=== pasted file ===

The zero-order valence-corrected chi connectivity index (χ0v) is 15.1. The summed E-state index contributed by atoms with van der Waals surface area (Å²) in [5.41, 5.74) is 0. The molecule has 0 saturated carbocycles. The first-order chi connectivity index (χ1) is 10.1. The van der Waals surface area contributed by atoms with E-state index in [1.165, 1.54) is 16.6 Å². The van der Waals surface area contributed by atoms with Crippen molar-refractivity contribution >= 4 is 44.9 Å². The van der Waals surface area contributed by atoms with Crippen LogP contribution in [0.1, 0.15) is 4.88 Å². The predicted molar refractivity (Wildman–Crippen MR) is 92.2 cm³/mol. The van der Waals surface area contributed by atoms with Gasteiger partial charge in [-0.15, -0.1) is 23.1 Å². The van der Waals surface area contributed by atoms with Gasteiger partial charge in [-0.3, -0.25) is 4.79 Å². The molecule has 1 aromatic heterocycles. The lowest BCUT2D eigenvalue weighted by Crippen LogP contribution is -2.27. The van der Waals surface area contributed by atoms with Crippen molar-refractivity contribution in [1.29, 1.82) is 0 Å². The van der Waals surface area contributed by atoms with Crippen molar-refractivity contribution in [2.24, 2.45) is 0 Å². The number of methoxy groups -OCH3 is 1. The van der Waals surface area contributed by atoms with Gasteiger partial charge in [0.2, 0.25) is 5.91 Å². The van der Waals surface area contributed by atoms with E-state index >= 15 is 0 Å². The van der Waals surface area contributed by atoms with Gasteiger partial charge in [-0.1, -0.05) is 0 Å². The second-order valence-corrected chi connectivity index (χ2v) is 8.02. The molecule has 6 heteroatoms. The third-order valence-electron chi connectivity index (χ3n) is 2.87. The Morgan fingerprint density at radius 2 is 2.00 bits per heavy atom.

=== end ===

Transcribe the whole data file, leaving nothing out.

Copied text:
The zero-order valence-corrected chi connectivity index (χ0v) is 15.1. The summed E-state index contributed by atoms with van der Waals surface area (Å²) in [5.41, 5.74) is 0. The molecule has 0 saturated carbocycles. The first-order chi connectivity index (χ1) is 10.1. The van der Waals surface area contributed by atoms with E-state index in [1.165, 1.54) is 16.6 Å². The van der Waals surface area contributed by atoms with Crippen molar-refractivity contribution >= 4 is 44.9 Å². The van der Waals surface area contributed by atoms with Crippen LogP contribution in [0.1, 0.15) is 4.88 Å². The predicted molar refractivity (Wildman–Crippen MR) is 92.2 cm³/mol. The van der Waals surface area contributed by atoms with Gasteiger partial charge in [-0.15, -0.1) is 23.1 Å². The van der Waals surface area contributed by atoms with Gasteiger partial charge in [-0.3, -0.25) is 4.79 Å². The molecule has 1 aromatic heterocycles. The lowest BCUT2D eigenvalue weighted by Crippen LogP contribution is -2.27. The van der Waals surface area contributed by atoms with Crippen molar-refractivity contribution in [1.29, 1.82) is 0 Å². The van der Waals surface area contributed by atoms with Crippen molar-refractivity contribution in [2.24, 2.45) is 0 Å². The number of methoxy groups -OCH3 is 1. The van der Waals surface area contributed by atoms with Gasteiger partial charge in [0.2, 0.25) is 5.91 Å². The van der Waals surface area contributed by atoms with E-state index >= 15 is 0 Å². The van der Waals surface area contributed by atoms with Gasteiger partial charge in [-0.1, -0.05) is 0 Å². The second-order valence-corrected chi connectivity index (χ2v) is 8.02. The molecule has 6 heteroatoms. The third-order valence-electron chi connectivity index (χ3n) is 2.87. The Morgan fingerprint density at radius 2 is 2.00 bits per heavy atom.